Author(s): Angelo Verzoni, Jesse Roman. Published on January 1, 2020.

No Escape

Recent Australian wildfires push the endangered koala to the brink of extinction


Wildfires are most often evaluated in human terms: lives lost, property damaged, acres burned. It’s not often that a focus of a major fire is the fauna or flora threatened by the advancing flames.

That was the case in November, however, when wildlife researchers and conservationists looked on in horror as several dozen large brush fires ripped through the states of Queensland and New South Wales in Australia, decimating local koala populations.

As many as 2,000 of the vulnerable marsupials have died in the blazes and many more are in danger after the fires ravaged up to 80 percent of the eucalyptus-rich forests the koalas inhabit, experts said. The eucalyptus trees, which are the koalas’ primary food source, will grow back—but it will take months, leaving the remaining animals vulnerable to starvation.

“We’ve lost such a massive swath of known koala habitat that I think we can say without any doubt there will be ongoing declines in koala populations from this point forward,” Mark Graham, an ecologist with the Australia Nature Conservation Council, told the Guardian newspaper.

The devastation prompted experts at the Australian Koala Foundation to say in November that the species is now “functionally extinct,” meaning there are not enough breeding pairs for the longterm viability of the species in the wild. Other experts have disputed that characterization, arguing that not enough is known about wild koala population numbers to definitively determine their fate.

What isn’t in dispute is how difficult it has been for rescue organizations to make headway in saving the koalas from the fast-moving fires, said Kellie Leigh, executive director of a wildlife scientific group in Australia. The situation is “just showing how unprepared we are,” Leigh said at a government hearing in early December. “There’s no procedures or protocols in place ... for when [animal rescuers] can go in after fire. We’re just helpless at the moment. … We have no way to deal with this, no way to manage it.”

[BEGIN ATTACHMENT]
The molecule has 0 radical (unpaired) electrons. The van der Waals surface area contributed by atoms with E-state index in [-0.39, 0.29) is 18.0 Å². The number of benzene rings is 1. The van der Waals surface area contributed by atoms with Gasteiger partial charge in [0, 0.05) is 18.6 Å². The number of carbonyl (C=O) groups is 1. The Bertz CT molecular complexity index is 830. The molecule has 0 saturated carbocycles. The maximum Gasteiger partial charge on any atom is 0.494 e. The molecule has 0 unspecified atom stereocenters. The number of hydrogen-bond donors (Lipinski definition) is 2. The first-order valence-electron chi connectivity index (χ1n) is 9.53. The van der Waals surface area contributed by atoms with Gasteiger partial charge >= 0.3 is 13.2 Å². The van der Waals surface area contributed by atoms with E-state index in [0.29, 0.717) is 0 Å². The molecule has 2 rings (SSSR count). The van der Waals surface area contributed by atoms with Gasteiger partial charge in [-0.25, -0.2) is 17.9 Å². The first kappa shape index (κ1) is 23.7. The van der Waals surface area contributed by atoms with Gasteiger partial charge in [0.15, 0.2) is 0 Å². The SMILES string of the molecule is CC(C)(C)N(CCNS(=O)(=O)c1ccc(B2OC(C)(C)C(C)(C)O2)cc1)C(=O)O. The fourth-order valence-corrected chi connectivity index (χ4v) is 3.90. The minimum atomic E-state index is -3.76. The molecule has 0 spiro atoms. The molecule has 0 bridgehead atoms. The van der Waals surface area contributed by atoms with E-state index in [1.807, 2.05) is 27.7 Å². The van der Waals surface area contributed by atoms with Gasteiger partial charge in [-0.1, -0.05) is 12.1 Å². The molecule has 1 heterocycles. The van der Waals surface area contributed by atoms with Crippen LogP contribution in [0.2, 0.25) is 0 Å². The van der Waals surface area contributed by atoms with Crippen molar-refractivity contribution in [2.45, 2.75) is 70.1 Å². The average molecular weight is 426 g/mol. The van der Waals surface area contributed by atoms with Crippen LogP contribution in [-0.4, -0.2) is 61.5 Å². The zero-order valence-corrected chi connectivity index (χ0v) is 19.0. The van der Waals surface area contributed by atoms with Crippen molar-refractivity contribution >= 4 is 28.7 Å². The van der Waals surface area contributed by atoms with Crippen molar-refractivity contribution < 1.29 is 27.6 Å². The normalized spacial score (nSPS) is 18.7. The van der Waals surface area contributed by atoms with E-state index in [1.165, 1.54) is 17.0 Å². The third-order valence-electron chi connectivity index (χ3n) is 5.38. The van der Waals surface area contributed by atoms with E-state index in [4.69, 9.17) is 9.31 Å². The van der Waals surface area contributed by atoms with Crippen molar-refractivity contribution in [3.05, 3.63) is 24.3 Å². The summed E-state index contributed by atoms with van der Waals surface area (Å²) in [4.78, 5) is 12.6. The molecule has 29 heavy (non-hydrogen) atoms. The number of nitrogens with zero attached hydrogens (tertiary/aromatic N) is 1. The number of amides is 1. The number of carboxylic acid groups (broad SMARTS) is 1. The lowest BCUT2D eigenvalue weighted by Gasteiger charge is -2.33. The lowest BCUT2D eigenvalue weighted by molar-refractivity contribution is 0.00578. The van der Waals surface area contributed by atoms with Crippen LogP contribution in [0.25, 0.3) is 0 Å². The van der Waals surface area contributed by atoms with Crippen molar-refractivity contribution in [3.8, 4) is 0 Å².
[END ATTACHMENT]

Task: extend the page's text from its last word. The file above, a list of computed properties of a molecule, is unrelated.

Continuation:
High temperatures and a record-breaking drought primed the region for the brush fires that sparked throughout Eastern Australia in early November, months before wildfire season usually hits its peak. As of early December, there were still more than 100 wildland fires burning in New South Wales alone, many of which were still not contained. The fires are so far blamed for at least six human deaths and more than 1,000 structures lost.


London fire chief, in charge during Grenfell, resigns

London Fire Brigade Commissioner Dany Cotton has resigned amid accusations over how she handled the response to the June 2017 Grenfell Tower fire, which killed over 70 people.

In October, findings from the official government inquiry into the fire were made public, which claimed “serious failings” occurred in the brigade’s preparation and response to the incident, according to the Guardian.

One such claim, for instance, was that the fire brigade’s policy of allowing residents to “stay put” during a high-rise fire—versus evacuating them as soon as possible—was misguided and dangerous. Trusting in the idea that fires will not spread was an example of “gravely inadequate preparation and planning,” said Martin Moore-Brick, the inquiry chair. Cotton has also been widely criticized for suggesting her department hadn’t planned for a fire like Grenfell because they didn’t think it was likely.

Not everybody agrees with the criticism Cotton and the London Fire Brigade have received over the Grenfell response.

A blog published in November on the website of the Grenfell Action Group—a residents’ rights organization that for years before the June 2017 fire had been publicizing information about Grenfell Tower’s safety deficiencies—jumped to Cotton’s defense. It pointed out how some of the same people and groups who have criticized Cotton have stopped short of calling out the individuals responsible for wrapping the 24-story apartment building in combustible cladding and other dangerous materials—factors that at one point had largely been viewed as the main reason for the Grenfell fire’s high death toll. “Enough of the scapegoating,” the blog concludes. —AV

Dozens die in New Delhi factory fire

A fire in an illegal paper products factory in New Delhi, India, killed 43 people and injured dozens more on December 8. The blaze tore through the building before dawn, as workers were sleeping inside.

“There is no escape route, no option at all. I can’t even breathe,” one of the victims frantically told a friend over the phone before he died, according to the New York Times.

The four-story building was one of several thousand in the Indian capital that had been illegally converted into a factory, according to the Times. No fire safety inspections had been conducted, windows were blocked with metal bars, combustible materials clogged stairwells, and one of the building’s two exits was locked on the morning of the fire, a fire official told the newspaper. “There were no safety features,” he said. —AV

JESSE ROMAN is associate editor for NFPA Journal. ANGELO VERZONI is staff writer for NFPA Journal Top photograph: Getty Images